Under SARA, the critical habitat of aquatic species must be legally protected within 180 days after the posting of the final recovery strategy on the Public Registry. That is, critical habitat that is not in a place referred to in subsection 58(2) of SARA footnote 4 must be protected either by the application of the prohibition in subsection 58(1) of SARA against the destruction of any part of the species’ critical habitat, or by provisions in, or measures under, SARA or any other Act of Parliament, including agreements under section 11 of SARA. It is important to note that in order for another federal law to be used to legally protect critical habitat, it must provide an equivalent level of legal protection of critical habitat as would be afforded through subsection 58(1) and other provisions of SARA, failing which, the MFO must make an order under subsections 58(4) and (5) of SARA. This Order is intended to satisfy the obligation to legally protect critical habitat by triggering the prohibition under SARA against the destruction of any part of the species’ critical habitat.
Projects likely to destroy the critical habitat of the Salish Sucker are already subject to other federal regulatory mechanisms, including the Fisheries Act. No additional requirements are therefore imposed upon stakeholders as a result of the coming into force of this Order.
Based upon the best evidence currently available and the application of the existing regulatory mechanisms, no additional compliance cost or administrative burden on the part of Canadians and Canadian businesses is anticipated. Threats to Salish Sucker critical habitat are managed and will continue to be managed through existing measures under federal legislation.
Considering the existing federal regulatory mechanisms in place, the incremental costs and benefits resulting from the making of this Order are anticipated to be negligible. No incremental costs to Canadian businesses and Canadians are anticipated. However, the federal government may incur some negligible costs as it will undertake some additional activities associated with compliance promotion and enforcement, the costs of which would be absorbed through existing funding allocations.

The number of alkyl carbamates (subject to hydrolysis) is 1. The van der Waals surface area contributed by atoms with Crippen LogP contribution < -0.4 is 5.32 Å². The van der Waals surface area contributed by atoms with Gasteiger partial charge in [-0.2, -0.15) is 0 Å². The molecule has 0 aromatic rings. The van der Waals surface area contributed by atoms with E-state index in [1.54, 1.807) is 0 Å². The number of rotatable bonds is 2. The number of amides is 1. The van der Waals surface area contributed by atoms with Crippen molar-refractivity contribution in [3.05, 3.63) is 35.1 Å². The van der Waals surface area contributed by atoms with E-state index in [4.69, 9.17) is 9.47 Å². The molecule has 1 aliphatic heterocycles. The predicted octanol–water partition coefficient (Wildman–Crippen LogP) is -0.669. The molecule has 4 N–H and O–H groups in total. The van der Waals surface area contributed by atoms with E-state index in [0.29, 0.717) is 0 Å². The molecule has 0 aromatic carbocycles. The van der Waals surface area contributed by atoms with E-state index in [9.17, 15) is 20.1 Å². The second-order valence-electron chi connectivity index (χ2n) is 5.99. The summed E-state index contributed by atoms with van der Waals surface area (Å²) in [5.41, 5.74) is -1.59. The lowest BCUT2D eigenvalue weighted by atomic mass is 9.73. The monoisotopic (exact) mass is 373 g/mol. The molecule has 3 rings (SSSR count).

The compliance promotion and enforcement activities to be undertaken by Fisheries and Oceans Canada, in combination with the continuing outreach activities undertaken as part of the critical habitat identification process, may also contribute towards behavioural changes on the part of Canadian businesses and Canadians (including Indigenous groups) that could result in incremental benefits to the species, its habitat or the ecosystem. However, these incremental benefits cannot be assessed qualitatively or quantitatively at this time due to the absence of information on the nature and scope of the behavioural changes as a result of these outreach activities.
Implementation, enforcement and service standards
Fisheries and Oceans Canada’s current practice for the protection of the Salish Sucker and its habitat is to advise all proponents of projects to apply for the issuance of a permit or agreement authorizing a person to affect a listed species or its critical habitat so long as certain conditions are first met. Under section 73 of SARA, the MFO may enter into an agreement with a person, or issue a permit to a person, authorizing the person to engage in an activity affecting a listed aquatic species, any part of its critical habitat, or the residences of its individuals. Under subsection 73(2) of SARA, the agreement may be entered into, or the permit issued, only if the MFO is of the opinion that